August 2, 2007.
Pursuant to section 19(b)(1) of the Securities Exchange Act of 1934 (“Act”), and Rule 19b-4 thereunder, notice is hereby given that on April 20, 2007, the New York Stock Exchange LLC (“NYSE” or “Exchange”) filed with the Securities and Exchange Commission (“Commission”) the proposed rule change as described in Items I, II, and III below, which Items have been substantially prepared by NYSE. NYSE filed Amendment No. 1 to the proposed rule change on July 20, Start Printed Page 446022007. The Commission is publishing this notice to solicit comments on the proposed rule change, as amended, from interested persons.
I. Self-Regulatory Organization's Statement of the Terms of Substance of the Proposed Rule Change
The Exchange is filing with the Commission an amendment to Rule 103B (“Specialist Stock Allocation”) to permit specialist member organizations to trade Exchange-Traded Funds (“ETFs”) in a specialist capacity while at the same time registered as a specialist in securities which are a component thereof, subject to Exchange approval of policies and procedures demonstrably isolating information regarding the respective issues. The text of the proposed rule change is available on the Exchange's Web site (http://www.nyse.com), at the principal office of the Exchange, and at the Commission's Public Reference Room.
II. Self-Regulatory Organization's Statement of the Purpose of, and Statutory Basis for, the Proposed Rule Change
In its filing with the Commission, the Exchange included statements concerning the purpose of, and basis for, the proposed rule change and discussed any comments it received on the proposed rule change. The text of these statements may be examined at the places specified in Item IV below. The Exchange has prepared summaries, set forth in sections A, B, and C below, of the most significant aspects of such statements.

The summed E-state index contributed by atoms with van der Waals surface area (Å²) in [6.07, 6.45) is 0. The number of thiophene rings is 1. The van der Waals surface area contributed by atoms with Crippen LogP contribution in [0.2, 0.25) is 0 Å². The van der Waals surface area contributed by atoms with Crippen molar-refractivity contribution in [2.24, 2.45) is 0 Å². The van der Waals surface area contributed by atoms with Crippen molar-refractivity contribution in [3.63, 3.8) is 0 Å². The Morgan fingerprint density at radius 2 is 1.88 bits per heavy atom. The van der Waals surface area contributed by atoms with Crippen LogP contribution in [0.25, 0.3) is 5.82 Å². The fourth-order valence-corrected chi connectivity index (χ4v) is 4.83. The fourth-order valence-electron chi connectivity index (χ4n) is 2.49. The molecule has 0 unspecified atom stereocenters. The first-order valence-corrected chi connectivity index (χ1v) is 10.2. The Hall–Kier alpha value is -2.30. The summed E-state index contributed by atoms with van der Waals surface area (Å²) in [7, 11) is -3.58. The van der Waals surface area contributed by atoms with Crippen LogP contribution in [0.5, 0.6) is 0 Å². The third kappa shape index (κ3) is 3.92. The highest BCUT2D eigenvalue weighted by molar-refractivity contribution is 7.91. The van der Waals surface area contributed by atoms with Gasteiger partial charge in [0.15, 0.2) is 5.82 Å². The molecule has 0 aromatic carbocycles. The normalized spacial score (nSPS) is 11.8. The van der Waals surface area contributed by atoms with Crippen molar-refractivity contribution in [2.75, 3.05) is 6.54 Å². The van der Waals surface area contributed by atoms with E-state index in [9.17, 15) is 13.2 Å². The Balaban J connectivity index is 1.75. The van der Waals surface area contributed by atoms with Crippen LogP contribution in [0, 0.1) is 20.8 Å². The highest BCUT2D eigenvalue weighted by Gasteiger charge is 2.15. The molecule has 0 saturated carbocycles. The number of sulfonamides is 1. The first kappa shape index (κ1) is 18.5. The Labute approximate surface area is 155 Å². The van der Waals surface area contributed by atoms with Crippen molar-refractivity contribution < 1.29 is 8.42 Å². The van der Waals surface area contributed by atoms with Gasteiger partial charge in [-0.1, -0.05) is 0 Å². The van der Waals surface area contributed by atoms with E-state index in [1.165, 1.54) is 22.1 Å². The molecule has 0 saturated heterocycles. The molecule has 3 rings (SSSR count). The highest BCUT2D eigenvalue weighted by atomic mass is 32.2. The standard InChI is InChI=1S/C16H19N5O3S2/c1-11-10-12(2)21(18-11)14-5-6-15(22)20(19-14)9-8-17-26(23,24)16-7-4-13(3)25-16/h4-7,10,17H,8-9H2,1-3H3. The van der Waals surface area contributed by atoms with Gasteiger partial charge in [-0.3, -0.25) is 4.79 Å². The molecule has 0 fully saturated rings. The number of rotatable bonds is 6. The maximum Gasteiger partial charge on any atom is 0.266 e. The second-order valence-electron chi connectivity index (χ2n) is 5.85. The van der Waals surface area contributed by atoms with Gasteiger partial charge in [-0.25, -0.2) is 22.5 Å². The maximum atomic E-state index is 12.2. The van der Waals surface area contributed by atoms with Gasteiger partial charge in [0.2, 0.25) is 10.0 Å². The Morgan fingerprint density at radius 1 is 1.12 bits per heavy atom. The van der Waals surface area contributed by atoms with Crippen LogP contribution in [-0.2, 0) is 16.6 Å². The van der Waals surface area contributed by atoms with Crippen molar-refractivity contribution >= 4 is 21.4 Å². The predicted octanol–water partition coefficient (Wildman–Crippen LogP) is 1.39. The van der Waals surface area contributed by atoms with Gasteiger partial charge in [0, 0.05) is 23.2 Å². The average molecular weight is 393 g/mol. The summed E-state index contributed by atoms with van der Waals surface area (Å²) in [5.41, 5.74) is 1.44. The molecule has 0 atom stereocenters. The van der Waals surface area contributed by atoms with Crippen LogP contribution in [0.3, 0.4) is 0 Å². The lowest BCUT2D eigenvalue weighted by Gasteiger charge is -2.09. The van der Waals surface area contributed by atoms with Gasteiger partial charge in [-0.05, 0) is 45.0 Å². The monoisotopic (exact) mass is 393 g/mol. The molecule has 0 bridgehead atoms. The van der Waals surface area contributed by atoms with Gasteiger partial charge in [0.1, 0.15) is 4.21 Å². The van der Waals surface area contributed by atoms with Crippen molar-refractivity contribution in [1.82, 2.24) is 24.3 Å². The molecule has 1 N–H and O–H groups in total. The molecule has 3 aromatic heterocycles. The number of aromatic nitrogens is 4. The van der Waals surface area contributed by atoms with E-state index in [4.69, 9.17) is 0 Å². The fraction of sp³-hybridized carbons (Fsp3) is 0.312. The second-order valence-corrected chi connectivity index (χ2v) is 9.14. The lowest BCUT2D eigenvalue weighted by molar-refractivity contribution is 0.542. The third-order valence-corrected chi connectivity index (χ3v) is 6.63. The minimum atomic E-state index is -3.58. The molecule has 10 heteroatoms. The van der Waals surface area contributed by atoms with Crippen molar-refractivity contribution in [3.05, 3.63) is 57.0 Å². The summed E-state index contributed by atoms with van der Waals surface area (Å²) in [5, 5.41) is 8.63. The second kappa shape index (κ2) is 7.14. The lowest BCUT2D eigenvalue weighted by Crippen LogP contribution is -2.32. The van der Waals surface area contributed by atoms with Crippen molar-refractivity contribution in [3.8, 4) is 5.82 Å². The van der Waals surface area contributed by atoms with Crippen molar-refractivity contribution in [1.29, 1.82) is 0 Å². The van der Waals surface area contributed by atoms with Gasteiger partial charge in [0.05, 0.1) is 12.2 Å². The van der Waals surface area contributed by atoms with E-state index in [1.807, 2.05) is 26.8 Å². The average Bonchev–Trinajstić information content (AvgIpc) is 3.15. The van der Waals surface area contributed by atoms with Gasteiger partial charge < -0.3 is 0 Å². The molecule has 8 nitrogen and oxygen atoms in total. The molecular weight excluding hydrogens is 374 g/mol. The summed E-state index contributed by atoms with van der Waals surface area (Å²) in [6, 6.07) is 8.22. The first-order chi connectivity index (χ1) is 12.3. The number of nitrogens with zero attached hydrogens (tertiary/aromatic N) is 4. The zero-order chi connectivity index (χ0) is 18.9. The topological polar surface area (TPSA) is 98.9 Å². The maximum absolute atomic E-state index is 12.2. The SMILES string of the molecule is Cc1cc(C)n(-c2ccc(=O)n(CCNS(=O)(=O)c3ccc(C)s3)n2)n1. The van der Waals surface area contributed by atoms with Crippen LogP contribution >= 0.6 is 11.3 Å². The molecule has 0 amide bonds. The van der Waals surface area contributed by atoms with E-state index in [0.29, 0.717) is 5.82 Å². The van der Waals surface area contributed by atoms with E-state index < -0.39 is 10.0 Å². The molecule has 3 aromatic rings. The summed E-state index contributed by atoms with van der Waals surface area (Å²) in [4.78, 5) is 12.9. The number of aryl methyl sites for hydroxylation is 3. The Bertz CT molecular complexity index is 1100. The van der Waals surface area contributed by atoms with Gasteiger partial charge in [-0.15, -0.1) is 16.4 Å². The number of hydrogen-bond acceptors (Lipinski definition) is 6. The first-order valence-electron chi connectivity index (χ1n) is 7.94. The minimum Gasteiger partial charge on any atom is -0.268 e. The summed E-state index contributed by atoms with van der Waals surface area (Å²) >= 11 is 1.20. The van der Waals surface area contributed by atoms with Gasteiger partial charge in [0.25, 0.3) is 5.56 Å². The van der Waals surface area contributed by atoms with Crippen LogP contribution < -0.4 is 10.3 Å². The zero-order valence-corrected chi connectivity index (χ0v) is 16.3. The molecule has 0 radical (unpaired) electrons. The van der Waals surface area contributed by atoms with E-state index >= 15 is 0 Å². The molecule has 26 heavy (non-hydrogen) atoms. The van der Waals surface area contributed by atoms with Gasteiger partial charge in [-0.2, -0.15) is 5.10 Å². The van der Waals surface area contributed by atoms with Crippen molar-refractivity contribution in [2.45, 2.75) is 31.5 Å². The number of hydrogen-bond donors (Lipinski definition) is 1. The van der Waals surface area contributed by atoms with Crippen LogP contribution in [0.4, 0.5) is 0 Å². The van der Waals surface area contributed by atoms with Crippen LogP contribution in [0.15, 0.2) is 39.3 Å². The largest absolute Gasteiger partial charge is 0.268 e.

A. Self-Regulatory Organization's Statement of the Purpose of, and Statutory Basis for, the Proposed Rule Change
When approved by the Commission on May 7, 2001, section VIII of Rule 103B prohibited member organizations from applying for allocation of an ETF where such member organization was already registered as a specialist in any component security of such ETF, and conversely that where a member organization is already registered as a specialist in an ETF and a security in which it is also registered as a specialist becomes a component security of such ETF, the member organization must withdraw one or the other of such registrations or establish a separate member organization for the ETF. The Exchange explained the reason for this separation:
This restriction is necessary to avoid the possibility of “wash sales” in a situation where the specialist in the ETF needs to hedge by buying or selling component stock of the ETF, and could inadvertently be trading with a proprietary bid or offer made by a specialist in the same member organization who is making a market in the component security.
The rule amendment proposed a solution to the problem by providing that member organizations could conduct the ETF activities in a separate member organization. The Exchange states that, while concerns regarding wash sales in the context of ETF and component security trading remain real, the costs and expenses of maintaining two separate member organizations, both to the member organization  and to the Exchange, are seen to strongly recommend a second resolution of this problem.